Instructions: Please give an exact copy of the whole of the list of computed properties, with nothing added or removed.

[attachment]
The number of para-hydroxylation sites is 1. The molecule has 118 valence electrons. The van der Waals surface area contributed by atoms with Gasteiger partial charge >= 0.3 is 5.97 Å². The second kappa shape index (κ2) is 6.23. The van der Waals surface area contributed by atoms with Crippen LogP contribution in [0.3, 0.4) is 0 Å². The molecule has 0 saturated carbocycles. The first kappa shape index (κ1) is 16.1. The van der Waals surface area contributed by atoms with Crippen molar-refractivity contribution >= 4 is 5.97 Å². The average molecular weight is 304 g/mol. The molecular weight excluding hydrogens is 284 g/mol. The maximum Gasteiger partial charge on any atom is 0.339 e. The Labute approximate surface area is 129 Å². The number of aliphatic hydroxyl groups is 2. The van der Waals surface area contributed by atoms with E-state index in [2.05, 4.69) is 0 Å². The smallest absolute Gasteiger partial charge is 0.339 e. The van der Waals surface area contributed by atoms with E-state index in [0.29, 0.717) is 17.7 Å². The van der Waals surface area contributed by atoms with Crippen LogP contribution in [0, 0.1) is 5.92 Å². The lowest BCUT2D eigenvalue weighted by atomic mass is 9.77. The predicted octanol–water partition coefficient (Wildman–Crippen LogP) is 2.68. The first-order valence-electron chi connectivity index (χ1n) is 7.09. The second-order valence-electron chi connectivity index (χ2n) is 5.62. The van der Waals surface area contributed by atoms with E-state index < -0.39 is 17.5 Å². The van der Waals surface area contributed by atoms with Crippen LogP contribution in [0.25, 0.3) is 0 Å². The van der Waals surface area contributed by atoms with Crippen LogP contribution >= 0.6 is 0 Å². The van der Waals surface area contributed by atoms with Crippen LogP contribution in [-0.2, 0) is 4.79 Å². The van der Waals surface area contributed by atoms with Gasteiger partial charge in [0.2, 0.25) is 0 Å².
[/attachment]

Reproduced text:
The number of para-hydroxylation sites is 1. The molecule has 118 valence electrons. The van der Waals surface area contributed by atoms with Gasteiger partial charge >= 0.3 is 5.97 Å². The second kappa shape index (κ2) is 6.23. The van der Waals surface area contributed by atoms with Crippen LogP contribution in [0.3, 0.4) is 0 Å². The molecule has 0 saturated carbocycles. The first kappa shape index (κ1) is 16.1. The van der Waals surface area contributed by atoms with Crippen molar-refractivity contribution >= 4 is 5.97 Å². The average molecular weight is 304 g/mol. The molecular weight excluding hydrogens is 284 g/mol. The maximum Gasteiger partial charge on any atom is 0.339 e. The Labute approximate surface area is 129 Å². The number of aliphatic hydroxyl groups is 2. The van der Waals surface area contributed by atoms with E-state index in [2.05, 4.69) is 0 Å². The smallest absolute Gasteiger partial charge is 0.339 e. The van der Waals surface area contributed by atoms with E-state index in [0.29, 0.717) is 17.7 Å². The van der Waals surface area contributed by atoms with Crippen LogP contribution in [0, 0.1) is 5.92 Å². The lowest BCUT2D eigenvalue weighted by atomic mass is 9.77. The predicted octanol–water partition coefficient (Wildman–Crippen LogP) is 2.68. The first-order valence-electron chi connectivity index (χ1n) is 7.09. The second-order valence-electron chi connectivity index (χ2n) is 5.62. The van der Waals surface area contributed by atoms with E-state index < -0.39 is 17.5 Å². The van der Waals surface area contributed by atoms with Crippen LogP contribution in [0.25, 0.3) is 0 Å². The van der Waals surface area contributed by atoms with Crippen LogP contribution >= 0.6 is 0 Å². The van der Waals surface area contributed by atoms with Crippen LogP contribution in [-0.2, 0) is 4.79 Å². The van der Waals surface area contributed by atoms with Gasteiger partial charge in [0.2, 0.25) is 0 Å².